Sunday, 4 April 2010

The Need for Policy Continuity

My compliments to Sani Nishtar for making an important point in The News on April 3 2010. She argues strongly for continuity of policy. I find her argument very convincing. She says

Although weak governance, limited accountability, pervasive corruption, inefficiencies, lack of democracy in previous years can all be blamed for these trends, there is one determinant whose relative contribution in the prevailing mayhem is most salient, particularly with respect to economic and human security -- the lack of policy consistency and the absence of an accountability framework to monitor how policies are followed through. Nowhere is this more damaging than in areas which are of vital security interest to the country.

For developing countries, the lack of policy continuity can be most damaging. Continuity of policy direction has been the key determinant of the growth, development and prosperity that many countries in Asia now experience, weakness in their democratic credentials notwithstanding.

In Pakistan's 63 year history, except for certain elements of our foreign policy, there has been no consistency of policy direction particularly with reference to macroeconomic and social sector management. Governments have adopted polices and subsequent governments have disregarded them, have sidestepped, detracted or retracted.

Every incoming government aspires to have its 'own' policy on every issue and deems it necessary to re-pronounce or repackage an existing policy regardless of the time implications and without consideration for the value of time, intellectual input or resources lost in changing course. Technical input is often overlooked in the process, feasibilities are set aside, negotiated plans remain unhonoured, and projects funded with loans to be repaid with tax payer's money don't come to fruition in the process. The fixation to show that new polices have been enunciated and the motivation for new contractual agreements are grounded either in gaining shortsighted political mileage or opportunities for markups in new arrangements.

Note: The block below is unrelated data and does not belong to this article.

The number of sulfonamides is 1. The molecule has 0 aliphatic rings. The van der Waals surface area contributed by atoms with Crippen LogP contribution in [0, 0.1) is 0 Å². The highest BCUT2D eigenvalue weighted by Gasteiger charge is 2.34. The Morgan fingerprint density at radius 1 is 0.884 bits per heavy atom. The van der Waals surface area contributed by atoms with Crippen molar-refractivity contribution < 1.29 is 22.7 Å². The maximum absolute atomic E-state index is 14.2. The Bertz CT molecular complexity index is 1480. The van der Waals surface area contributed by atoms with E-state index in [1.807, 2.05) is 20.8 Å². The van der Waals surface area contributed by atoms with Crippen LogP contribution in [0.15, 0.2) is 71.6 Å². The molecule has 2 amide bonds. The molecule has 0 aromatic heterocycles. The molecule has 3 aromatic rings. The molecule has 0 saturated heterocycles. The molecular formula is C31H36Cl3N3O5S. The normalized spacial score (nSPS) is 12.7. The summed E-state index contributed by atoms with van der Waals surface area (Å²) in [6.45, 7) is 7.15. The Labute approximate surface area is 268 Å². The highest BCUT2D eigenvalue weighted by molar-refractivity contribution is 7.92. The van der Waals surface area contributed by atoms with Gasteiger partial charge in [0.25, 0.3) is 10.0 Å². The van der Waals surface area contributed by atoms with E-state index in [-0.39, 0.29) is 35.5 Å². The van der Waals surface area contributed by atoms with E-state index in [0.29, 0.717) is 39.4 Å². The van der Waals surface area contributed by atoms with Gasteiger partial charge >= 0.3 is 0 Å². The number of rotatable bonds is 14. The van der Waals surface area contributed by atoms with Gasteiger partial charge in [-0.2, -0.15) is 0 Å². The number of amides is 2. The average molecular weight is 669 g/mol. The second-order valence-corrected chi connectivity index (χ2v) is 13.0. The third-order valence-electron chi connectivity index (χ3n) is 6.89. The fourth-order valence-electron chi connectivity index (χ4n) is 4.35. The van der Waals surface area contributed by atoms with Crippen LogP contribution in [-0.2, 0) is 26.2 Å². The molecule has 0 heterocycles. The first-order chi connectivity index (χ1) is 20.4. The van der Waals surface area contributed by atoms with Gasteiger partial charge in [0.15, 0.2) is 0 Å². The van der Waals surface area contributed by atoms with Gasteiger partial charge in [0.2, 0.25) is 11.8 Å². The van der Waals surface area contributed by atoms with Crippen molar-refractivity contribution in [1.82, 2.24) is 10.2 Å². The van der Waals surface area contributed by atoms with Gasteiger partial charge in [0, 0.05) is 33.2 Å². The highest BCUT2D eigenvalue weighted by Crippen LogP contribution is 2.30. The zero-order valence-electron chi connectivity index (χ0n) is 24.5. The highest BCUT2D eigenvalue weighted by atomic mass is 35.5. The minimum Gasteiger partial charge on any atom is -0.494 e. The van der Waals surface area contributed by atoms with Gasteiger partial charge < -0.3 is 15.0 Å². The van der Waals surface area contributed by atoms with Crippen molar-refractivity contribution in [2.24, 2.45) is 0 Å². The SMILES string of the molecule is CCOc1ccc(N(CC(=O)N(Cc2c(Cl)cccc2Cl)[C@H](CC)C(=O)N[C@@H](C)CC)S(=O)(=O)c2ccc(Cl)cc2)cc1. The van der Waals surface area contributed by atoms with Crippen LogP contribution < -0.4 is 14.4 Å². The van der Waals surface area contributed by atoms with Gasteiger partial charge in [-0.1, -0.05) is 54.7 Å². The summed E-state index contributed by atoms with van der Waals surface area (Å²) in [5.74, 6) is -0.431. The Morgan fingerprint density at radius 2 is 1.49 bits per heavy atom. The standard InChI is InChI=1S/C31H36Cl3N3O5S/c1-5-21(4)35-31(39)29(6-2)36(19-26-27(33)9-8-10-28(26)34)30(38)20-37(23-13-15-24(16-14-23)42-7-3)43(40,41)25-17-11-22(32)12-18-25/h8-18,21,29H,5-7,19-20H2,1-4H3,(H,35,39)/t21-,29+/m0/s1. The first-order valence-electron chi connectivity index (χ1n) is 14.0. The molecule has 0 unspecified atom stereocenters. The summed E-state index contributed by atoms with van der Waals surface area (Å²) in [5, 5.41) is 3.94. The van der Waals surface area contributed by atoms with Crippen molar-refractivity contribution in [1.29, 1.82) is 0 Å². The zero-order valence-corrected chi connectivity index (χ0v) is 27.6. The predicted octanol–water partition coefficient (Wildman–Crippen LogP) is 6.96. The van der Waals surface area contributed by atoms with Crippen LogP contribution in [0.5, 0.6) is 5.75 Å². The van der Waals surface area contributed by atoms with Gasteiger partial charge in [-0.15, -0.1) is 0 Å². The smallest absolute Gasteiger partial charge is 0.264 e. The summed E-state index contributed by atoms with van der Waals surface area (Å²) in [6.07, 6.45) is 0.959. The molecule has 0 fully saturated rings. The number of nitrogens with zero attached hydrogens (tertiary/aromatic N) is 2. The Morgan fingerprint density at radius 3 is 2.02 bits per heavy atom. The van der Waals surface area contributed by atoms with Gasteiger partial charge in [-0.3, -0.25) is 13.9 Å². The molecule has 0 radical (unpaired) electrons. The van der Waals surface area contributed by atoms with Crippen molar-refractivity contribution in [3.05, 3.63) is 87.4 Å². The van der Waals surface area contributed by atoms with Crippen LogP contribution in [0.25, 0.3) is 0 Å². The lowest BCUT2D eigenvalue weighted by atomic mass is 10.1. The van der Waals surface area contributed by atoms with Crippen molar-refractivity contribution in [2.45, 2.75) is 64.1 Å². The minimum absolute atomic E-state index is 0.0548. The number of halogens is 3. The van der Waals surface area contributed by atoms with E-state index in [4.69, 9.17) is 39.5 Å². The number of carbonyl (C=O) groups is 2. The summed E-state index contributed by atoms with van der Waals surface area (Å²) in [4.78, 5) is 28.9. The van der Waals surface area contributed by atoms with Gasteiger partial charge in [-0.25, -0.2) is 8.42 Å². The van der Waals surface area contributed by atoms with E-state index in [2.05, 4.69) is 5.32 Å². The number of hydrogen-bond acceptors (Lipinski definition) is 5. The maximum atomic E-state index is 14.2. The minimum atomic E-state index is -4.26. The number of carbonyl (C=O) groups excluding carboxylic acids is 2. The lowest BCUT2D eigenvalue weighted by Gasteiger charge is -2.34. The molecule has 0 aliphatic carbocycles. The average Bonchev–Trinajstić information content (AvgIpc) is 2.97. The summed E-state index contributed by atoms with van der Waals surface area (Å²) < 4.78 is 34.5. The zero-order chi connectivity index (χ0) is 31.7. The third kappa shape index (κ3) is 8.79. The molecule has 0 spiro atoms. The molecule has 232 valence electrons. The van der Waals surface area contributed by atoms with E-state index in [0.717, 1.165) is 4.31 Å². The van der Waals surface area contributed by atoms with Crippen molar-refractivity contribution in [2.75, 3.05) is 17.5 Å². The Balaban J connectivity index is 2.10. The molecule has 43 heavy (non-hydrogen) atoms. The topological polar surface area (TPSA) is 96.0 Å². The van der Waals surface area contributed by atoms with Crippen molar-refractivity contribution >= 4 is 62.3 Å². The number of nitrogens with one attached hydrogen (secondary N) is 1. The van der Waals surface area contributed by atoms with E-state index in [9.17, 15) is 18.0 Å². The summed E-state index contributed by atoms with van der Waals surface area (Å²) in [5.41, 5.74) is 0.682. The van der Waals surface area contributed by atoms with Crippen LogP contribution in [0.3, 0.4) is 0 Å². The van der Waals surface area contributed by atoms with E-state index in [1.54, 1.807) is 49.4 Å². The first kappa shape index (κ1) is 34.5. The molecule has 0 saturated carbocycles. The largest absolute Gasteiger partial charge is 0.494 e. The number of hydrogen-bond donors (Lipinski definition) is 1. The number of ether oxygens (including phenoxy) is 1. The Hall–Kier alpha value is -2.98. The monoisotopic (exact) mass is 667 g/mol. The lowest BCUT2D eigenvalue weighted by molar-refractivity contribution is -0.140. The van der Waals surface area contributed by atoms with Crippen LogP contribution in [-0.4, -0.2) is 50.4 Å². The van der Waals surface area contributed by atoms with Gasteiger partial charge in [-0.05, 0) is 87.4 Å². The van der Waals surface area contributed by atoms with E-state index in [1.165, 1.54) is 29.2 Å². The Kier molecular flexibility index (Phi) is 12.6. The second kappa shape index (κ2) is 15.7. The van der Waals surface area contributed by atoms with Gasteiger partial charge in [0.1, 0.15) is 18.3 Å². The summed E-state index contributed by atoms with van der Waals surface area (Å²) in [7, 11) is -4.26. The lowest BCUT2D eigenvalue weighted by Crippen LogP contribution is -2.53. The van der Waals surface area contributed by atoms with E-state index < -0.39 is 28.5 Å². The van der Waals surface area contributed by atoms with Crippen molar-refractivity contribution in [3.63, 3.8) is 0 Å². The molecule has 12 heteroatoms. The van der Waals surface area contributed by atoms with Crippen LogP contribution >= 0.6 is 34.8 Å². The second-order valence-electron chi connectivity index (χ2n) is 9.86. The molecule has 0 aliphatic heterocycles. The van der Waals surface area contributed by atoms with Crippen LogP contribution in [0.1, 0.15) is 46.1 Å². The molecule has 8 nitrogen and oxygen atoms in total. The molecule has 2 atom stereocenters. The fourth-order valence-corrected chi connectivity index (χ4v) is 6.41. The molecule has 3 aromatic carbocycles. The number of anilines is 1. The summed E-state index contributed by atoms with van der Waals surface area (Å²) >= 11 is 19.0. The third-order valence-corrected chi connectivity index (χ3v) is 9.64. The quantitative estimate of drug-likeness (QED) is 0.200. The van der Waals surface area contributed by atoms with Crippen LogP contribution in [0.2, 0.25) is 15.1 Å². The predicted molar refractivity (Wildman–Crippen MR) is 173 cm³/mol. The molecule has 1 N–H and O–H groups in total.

In such an environment, strategic decisions are held hostage to political point scoring. With a style of governance characterised by ministers focused on these objectives and with technical capacity of ministries eroded, the majority of bureaucrats politicised and the credible ones either sidelined or disempowered, there are very few custodians of state interest in the decision making hierarchy who want the pendulum of decision making to swing in the favour of national security interest, defined in holistic terms.

She also argues for domestic thinking and less reliance on “outsourcing policy-thinking!”

Pakistan's unique problems demand equally unique solutions that have to be indigenously driven and led by credible leadership. There isn't a multilateral cookie cutter approach to such changes, neither is there a comparable precedent which can be mirrored. Beyond tinkering at the margins, one of the tests of Pakistan's leadership today is to enable a consensus on a holistic national security policy and use its strategic leverage in a globalised world to secure support for its implementation.

Nicely put Sania!